An essential tool for structural and civil engineers that is frequently overlooked - perhaps because of its ability to handle engineering calculations and produce professional results simply and without fuss.
Tekla Tedds is one of those Cinderella applications that sit in the background, supporting the exciting design-oriented software but lacking the glamour that comes with its more creative sisters. It fulfills the needs of the design engineer, though, by providing a powerful set of functions to automate and solve the many complex mathematical problems of the design.
To tell the truth, I have wanted to review the software for some time, but have always abandoned the idea in favor of some new features of its sibling applications - Tekla Structures and Tekla Structural Designer, or the glamour of a case study highlighting the use of either of these in one project or another. But, enough of this allegory - I spoke at length to Ben Goldsworthy of Trimble learning about the extent of the software's capabilities, and the new features in the latest version, recently released.
Tedds - Tekla drawing and documentation system
Tedds was developed to provide structural and civil engineers with an easy-to-use calculation tool that spanned the entire gamut of engineering without having to dive into Excel. Everybody is familiar with spreadsheets, but as the aim of most of the calculations is to support some form of text-based documentation or report, it was felt that it would be a lot easier to provide tools within the most commonly used word processing application - Microsoft's Word.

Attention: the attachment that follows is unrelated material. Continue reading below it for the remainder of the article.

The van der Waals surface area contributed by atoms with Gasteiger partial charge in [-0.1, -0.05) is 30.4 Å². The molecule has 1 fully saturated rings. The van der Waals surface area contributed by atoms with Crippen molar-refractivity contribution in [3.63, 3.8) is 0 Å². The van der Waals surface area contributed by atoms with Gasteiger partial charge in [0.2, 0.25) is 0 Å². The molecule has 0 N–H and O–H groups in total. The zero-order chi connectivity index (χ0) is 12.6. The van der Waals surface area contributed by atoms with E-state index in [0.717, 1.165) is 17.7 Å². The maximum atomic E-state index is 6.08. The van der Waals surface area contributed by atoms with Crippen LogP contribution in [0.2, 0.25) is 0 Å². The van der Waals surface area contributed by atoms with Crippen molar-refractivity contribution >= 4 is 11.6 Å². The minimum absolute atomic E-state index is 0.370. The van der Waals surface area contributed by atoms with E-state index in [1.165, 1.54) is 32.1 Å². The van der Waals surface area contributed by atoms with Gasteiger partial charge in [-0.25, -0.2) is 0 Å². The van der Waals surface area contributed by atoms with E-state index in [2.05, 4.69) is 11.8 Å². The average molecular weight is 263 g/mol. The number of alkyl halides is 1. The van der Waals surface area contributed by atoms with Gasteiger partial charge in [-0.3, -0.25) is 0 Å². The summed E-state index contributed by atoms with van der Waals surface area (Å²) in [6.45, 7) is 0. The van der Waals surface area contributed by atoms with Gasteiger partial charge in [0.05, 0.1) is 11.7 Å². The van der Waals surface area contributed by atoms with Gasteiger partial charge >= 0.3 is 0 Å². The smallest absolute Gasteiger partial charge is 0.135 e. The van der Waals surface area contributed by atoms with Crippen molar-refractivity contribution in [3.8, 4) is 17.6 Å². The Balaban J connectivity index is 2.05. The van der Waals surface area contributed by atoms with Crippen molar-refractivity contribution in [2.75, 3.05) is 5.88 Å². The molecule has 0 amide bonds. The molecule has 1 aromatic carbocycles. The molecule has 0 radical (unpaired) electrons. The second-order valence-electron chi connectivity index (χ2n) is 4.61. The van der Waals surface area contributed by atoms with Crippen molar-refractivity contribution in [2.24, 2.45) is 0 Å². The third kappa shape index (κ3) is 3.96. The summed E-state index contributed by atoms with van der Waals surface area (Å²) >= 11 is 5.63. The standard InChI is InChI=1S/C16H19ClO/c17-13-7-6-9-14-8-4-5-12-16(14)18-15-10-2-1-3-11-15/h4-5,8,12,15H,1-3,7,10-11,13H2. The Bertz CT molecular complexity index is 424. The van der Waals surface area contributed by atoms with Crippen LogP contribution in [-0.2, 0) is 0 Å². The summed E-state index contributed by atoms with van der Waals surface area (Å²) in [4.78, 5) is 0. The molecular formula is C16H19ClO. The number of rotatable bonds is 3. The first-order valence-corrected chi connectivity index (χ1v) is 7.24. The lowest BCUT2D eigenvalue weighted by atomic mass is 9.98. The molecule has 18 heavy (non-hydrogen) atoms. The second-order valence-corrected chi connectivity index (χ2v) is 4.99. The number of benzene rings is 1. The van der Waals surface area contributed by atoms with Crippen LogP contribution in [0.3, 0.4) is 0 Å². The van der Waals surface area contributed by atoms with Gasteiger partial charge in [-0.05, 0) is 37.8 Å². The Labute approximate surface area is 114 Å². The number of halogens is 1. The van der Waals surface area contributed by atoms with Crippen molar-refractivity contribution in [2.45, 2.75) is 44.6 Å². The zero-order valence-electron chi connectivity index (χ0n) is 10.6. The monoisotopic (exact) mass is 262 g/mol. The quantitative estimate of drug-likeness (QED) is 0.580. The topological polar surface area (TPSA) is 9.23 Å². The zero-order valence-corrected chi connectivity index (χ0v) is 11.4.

Tedds has been around for some years, now, allowing a substantial library of calculations in different categories to be accumulated, fulfilling the need for an out-of-the-box solution for most users.
More advanced users can, though, develop their own calculations using TEDDS capabilities. An overstatement, perhaps, as the software is easy enough for any engineer to use, giving them access to many calculations they are already familiar with, but which take time and money to set up, and if the calculation uses a lot of iterations, to run them automatically.
The range of calculations currently available include, for example, loading calculations for seismic and wind, continuous beam and rolling load analysis, the design of beams and columns in steel, concrete and timber, and a wide range of connections, including base plates and simple connections.
A Tedds outline
How does Tedds work? If you can take an absolutely basic calculation - 1+1=? - all you need to enter is the calculation using the familiar Boolean format or to set up straightforward linear equations (most structural calculations are, in fact, linear equations) in an Excel like grid - and then run the calculation. The user interface recognizes all of the units within each of the fields, including those written in Greek, or that use sub and superscripts - and, like Excel, updating the values within result boxes, either as the final result or to use for further calculation.
Each calculation is handled as a single solution for all elements and materials, using a simple intuitive interface that lays out the calculations in an easily read, and easy-to-check way. Its simplicity also makes it easy to check and compare design options, or to make changes to the calculation. Using Tedds for Word, a specifically integrated version of TEDDS within the MS application, enables engineers to produce consistent documents and reports conforming to